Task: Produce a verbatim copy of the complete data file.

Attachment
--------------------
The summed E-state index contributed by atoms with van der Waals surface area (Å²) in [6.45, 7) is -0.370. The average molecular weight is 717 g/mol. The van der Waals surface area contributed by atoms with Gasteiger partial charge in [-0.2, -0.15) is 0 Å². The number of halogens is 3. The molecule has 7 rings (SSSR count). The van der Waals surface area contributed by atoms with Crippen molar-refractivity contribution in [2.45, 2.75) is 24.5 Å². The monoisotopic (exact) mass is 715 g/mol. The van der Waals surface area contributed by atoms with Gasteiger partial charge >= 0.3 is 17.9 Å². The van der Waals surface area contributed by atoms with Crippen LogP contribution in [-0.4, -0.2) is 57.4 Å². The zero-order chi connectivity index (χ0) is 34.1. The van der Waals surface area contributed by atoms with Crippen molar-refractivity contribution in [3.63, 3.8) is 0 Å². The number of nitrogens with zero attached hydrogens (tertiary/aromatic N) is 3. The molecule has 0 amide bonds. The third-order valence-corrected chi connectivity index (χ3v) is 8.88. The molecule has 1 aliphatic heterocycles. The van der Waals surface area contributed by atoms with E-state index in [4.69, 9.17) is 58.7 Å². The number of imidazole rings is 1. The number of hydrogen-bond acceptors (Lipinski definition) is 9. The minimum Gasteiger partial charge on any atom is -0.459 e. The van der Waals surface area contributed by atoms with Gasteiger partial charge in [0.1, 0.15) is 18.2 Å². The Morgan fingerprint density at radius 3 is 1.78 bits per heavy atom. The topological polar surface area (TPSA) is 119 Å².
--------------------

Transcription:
The summed E-state index contributed by atoms with van der Waals surface area (Å²) in [6.45, 7) is -0.370. The average molecular weight is 717 g/mol. The van der Waals surface area contributed by atoms with Gasteiger partial charge in [-0.2, -0.15) is 0 Å². The number of halogens is 3. The molecule has 7 rings (SSSR count). The van der Waals surface area contributed by atoms with Crippen molar-refractivity contribution in [2.45, 2.75) is 24.5 Å². The monoisotopic (exact) mass is 715 g/mol. The van der Waals surface area contributed by atoms with Gasteiger partial charge >= 0.3 is 17.9 Å². The van der Waals surface area contributed by atoms with Crippen LogP contribution in [-0.4, -0.2) is 57.4 Å². The zero-order chi connectivity index (χ0) is 34.1. The van der Waals surface area contributed by atoms with Crippen molar-refractivity contribution in [3.63, 3.8) is 0 Å². The number of nitrogens with zero attached hydrogens (tertiary/aromatic N) is 3. The molecule has 0 amide bonds. The third-order valence-corrected chi connectivity index (χ3v) is 8.88. The molecule has 1 aliphatic heterocycles. The van der Waals surface area contributed by atoms with E-state index in [4.69, 9.17) is 58.7 Å². The number of imidazole rings is 1. The number of hydrogen-bond acceptors (Lipinski definition) is 9. The minimum Gasteiger partial charge on any atom is -0.459 e. The van der Waals surface area contributed by atoms with Gasteiger partial charge in [0.1, 0.15) is 18.2 Å². The Morgan fingerprint density at radius 3 is 1.78 bits per heavy atom. The topological polar surface area (TPSA) is 119 Å².